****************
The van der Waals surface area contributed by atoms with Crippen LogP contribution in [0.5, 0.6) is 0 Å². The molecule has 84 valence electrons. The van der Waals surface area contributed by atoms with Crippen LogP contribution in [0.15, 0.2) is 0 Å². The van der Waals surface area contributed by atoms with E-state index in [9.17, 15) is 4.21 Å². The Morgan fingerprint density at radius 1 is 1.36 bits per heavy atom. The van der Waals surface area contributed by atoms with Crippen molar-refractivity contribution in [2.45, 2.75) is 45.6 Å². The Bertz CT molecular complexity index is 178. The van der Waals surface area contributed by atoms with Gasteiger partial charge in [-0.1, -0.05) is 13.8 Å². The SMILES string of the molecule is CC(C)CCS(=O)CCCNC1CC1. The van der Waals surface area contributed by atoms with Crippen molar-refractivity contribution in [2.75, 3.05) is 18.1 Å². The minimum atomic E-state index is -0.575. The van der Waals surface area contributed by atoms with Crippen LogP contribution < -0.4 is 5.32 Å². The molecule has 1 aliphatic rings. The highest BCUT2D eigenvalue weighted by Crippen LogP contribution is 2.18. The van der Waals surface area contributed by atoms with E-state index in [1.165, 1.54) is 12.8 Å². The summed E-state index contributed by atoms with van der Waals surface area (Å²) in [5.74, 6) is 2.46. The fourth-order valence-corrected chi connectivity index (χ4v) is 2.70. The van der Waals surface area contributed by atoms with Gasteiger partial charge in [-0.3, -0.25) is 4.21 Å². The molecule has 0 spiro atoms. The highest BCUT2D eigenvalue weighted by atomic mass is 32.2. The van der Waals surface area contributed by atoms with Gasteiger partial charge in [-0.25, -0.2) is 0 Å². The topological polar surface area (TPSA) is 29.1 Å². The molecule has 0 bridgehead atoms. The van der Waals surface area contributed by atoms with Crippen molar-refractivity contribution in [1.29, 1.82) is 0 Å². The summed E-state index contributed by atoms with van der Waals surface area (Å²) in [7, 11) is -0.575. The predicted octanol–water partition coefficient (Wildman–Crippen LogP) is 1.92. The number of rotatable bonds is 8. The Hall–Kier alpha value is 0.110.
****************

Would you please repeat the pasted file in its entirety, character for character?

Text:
The van der Waals surface area contributed by atoms with Crippen LogP contribution in [0.5, 0.6) is 0 Å². The molecule has 84 valence electrons. The van der Waals surface area contributed by atoms with Crippen LogP contribution in [0.15, 0.2) is 0 Å². The van der Waals surface area contributed by atoms with E-state index in [9.17, 15) is 4.21 Å². The Morgan fingerprint density at radius 1 is 1.36 bits per heavy atom. The van der Waals surface area contributed by atoms with Crippen molar-refractivity contribution in [2.45, 2.75) is 45.6 Å². The Bertz CT molecular complexity index is 178. The van der Waals surface area contributed by atoms with Gasteiger partial charge in [-0.1, -0.05) is 13.8 Å². The SMILES string of the molecule is CC(C)CCS(=O)CCCNC1CC1. The van der Waals surface area contributed by atoms with Crippen molar-refractivity contribution in [2.75, 3.05) is 18.1 Å². The minimum atomic E-state index is -0.575. The van der Waals surface area contributed by atoms with Crippen LogP contribution < -0.4 is 5.32 Å². The molecule has 1 aliphatic rings. The highest BCUT2D eigenvalue weighted by Crippen LogP contribution is 2.18. The van der Waals surface area contributed by atoms with E-state index in [1.165, 1.54) is 12.8 Å². The summed E-state index contributed by atoms with van der Waals surface area (Å²) in [5.74, 6) is 2.46. The fourth-order valence-corrected chi connectivity index (χ4v) is 2.70. The van der Waals surface area contributed by atoms with Gasteiger partial charge in [-0.3, -0.25) is 4.21 Å². The molecule has 0 spiro atoms. The highest BCUT2D eigenvalue weighted by atomic mass is 32.2. The van der Waals surface area contributed by atoms with Gasteiger partial charge in [-0.25, -0.2) is 0 Å². The topological polar surface area (TPSA) is 29.1 Å². The molecule has 0 bridgehead atoms. The van der Waals surface area contributed by atoms with Crippen molar-refractivity contribution in [1.29, 1.82) is 0 Å². The summed E-state index contributed by atoms with van der Waals surface area (Å²) in [7, 11) is -0.575. The predicted octanol–water partition coefficient (Wildman–Crippen LogP) is 1.92. The number of rotatable bonds is 8. The Hall–Kier alpha value is 0.110.